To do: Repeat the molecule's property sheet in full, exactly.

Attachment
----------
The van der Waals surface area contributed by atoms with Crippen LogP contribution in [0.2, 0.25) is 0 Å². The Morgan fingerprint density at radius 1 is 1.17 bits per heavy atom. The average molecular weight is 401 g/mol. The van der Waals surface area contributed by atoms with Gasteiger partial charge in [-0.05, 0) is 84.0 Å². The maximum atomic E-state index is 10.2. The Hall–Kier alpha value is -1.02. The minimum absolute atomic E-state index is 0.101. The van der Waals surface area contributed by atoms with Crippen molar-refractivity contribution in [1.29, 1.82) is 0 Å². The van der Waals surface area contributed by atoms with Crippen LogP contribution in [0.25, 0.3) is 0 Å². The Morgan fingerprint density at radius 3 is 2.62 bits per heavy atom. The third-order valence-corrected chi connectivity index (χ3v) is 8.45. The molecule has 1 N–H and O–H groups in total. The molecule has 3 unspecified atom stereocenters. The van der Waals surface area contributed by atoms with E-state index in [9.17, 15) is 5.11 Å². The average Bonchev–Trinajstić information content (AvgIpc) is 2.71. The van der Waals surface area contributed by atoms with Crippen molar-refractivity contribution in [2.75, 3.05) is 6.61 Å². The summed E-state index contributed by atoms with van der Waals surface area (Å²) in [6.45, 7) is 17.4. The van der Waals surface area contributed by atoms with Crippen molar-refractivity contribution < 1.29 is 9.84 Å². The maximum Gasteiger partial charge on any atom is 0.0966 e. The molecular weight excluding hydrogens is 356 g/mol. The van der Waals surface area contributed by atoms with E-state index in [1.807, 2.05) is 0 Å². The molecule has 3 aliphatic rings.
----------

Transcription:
The van der Waals surface area contributed by atoms with Crippen LogP contribution in [0.2, 0.25) is 0 Å². The Morgan fingerprint density at radius 1 is 1.17 bits per heavy atom. The average molecular weight is 401 g/mol. The van der Waals surface area contributed by atoms with Gasteiger partial charge in [-0.05, 0) is 84.0 Å². The maximum atomic E-state index is 10.2. The Hall–Kier alpha value is -1.02. The minimum absolute atomic E-state index is 0.101. The van der Waals surface area contributed by atoms with Crippen molar-refractivity contribution in [1.29, 1.82) is 0 Å². The van der Waals surface area contributed by atoms with Crippen LogP contribution in [0.25, 0.3) is 0 Å². The Morgan fingerprint density at radius 3 is 2.62 bits per heavy atom. The third-order valence-corrected chi connectivity index (χ3v) is 8.45. The molecule has 1 N–H and O–H groups in total. The molecule has 3 unspecified atom stereocenters. The van der Waals surface area contributed by atoms with E-state index in [9.17, 15) is 5.11 Å². The average Bonchev–Trinajstić information content (AvgIpc) is 2.71. The van der Waals surface area contributed by atoms with Crippen molar-refractivity contribution in [2.75, 3.05) is 6.61 Å². The summed E-state index contributed by atoms with van der Waals surface area (Å²) in [6.45, 7) is 17.4. The van der Waals surface area contributed by atoms with Crippen molar-refractivity contribution < 1.29 is 9.84 Å². The maximum Gasteiger partial charge on any atom is 0.0966 e. The molecular weight excluding hydrogens is 356 g/mol. The van der Waals surface area contributed by atoms with E-state index in [1.807, 2.05) is 0 Å². The molecule has 3 aliphatic rings.